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I’m always thrilled to see these specialized vessels in the sixth boro.  I’d seen Regulus before, but see how her deck machinery back in November 2019 was different than it is now.  Versatility is key.

That red T identifies her as a Tidewater boat, a PSV (platform supply vessel), one of hundreds of speciality vessels operated around the world.  The link in the previous sentence provides lot of information about the company, its history back to the mid-1950s, and its boats.  Most Tidewater boats have a two-word name, the second being “Tide”, eg., Desoto Tide or Ebb Tide, which launched the company in 1956.  See a photo of Ebb Tide here

The fact that Regulus does not indicates she came from the Gulfmark fleet, which Tidewater absorbed.

 

I’m out of my depth here, but I’d wager there’s a “moon pool” directly beneath the red tower, an opening in the hull though which subsea equipment can safely be lowered or retrieved.  Scroll through this link to see a great photo through the moon pool and into the deeps.

The A-frame on the stern can also be used to lower/retrieve instrumentation, here inside the yellow frame.

 

 

If you didn’t notice in the links above, the dimensions here are 272′ x 58′ and powered by a total of 10250 hp.

As is true of many of the “exotics” in this blog, the impending wind farm construction explains their presence here. 

As of sunrise this morning, the Jones Act Regulus has headed back to sea.

All photos, WVD. 

 

For GHP&W 10, let’s gallivant over to the West Coast and look at some photos there by Glen, who moved to the Columbia watershed after a long career working on sixth boro waterways.

Let’s start out with Shaver’s Washington.  Notice anything unusual about this photo?  Answer at the end of the post.

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And some more starting with Kirby’s Sirius,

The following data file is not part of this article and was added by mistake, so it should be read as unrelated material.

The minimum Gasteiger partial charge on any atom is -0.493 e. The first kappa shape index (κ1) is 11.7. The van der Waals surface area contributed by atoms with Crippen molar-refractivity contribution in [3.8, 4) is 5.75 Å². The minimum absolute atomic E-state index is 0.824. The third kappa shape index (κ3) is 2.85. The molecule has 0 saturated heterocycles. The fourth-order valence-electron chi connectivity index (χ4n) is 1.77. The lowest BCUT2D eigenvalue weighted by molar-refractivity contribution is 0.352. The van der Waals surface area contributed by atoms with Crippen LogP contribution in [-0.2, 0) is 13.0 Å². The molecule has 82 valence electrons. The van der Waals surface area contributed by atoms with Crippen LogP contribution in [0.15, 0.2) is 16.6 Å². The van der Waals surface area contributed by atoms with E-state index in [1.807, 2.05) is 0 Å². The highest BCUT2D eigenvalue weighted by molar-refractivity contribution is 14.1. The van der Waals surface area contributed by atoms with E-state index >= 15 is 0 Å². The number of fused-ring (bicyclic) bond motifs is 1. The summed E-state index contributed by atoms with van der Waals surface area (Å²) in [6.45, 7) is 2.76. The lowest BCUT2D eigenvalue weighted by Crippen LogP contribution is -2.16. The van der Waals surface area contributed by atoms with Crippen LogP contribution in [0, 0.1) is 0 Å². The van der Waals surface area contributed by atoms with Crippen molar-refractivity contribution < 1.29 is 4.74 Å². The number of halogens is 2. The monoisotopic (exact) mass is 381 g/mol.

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Tidewater,

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Shaver’s Umatilla and Foss’ Howard Olsen,

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Shaver’s Deschutes,

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Portland,

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Vancouver,

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P. J. Brix, and

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and Bernert’s Diane B.

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And in that first photo, Washington travels on the river any way forward she pleases.

Many thanks to Glen  for these photos.

 

Meagan Ann, Seattle-built in 1975.  Note the glazing and  icicles.

For more info from Birk and Harold’s site, , click here.

McAllister Responder’ s name alludes to its former role as an oil-spill response vessel.

Until 2009, the Florida-built vessel was immediately distinguishable from Charles D. McAllister by her boom spool.

Tasman Sea comes out of Louisiana in 1976.

Click here to see her as Ambassador.

Magothy is a Patapsco-class 4200 hp vessel launched in 2008.

Hornbeck Tidewater equipment seems less frequent in the sixth boro these days, but last weekend I caught

Gulf Service and

Huron Service, 1979 and ’81 respectively.   Astern is the unmistakeable Atlantic Salvor, itself a former Tidewater boat.

All fotos by Will Van Dorp.

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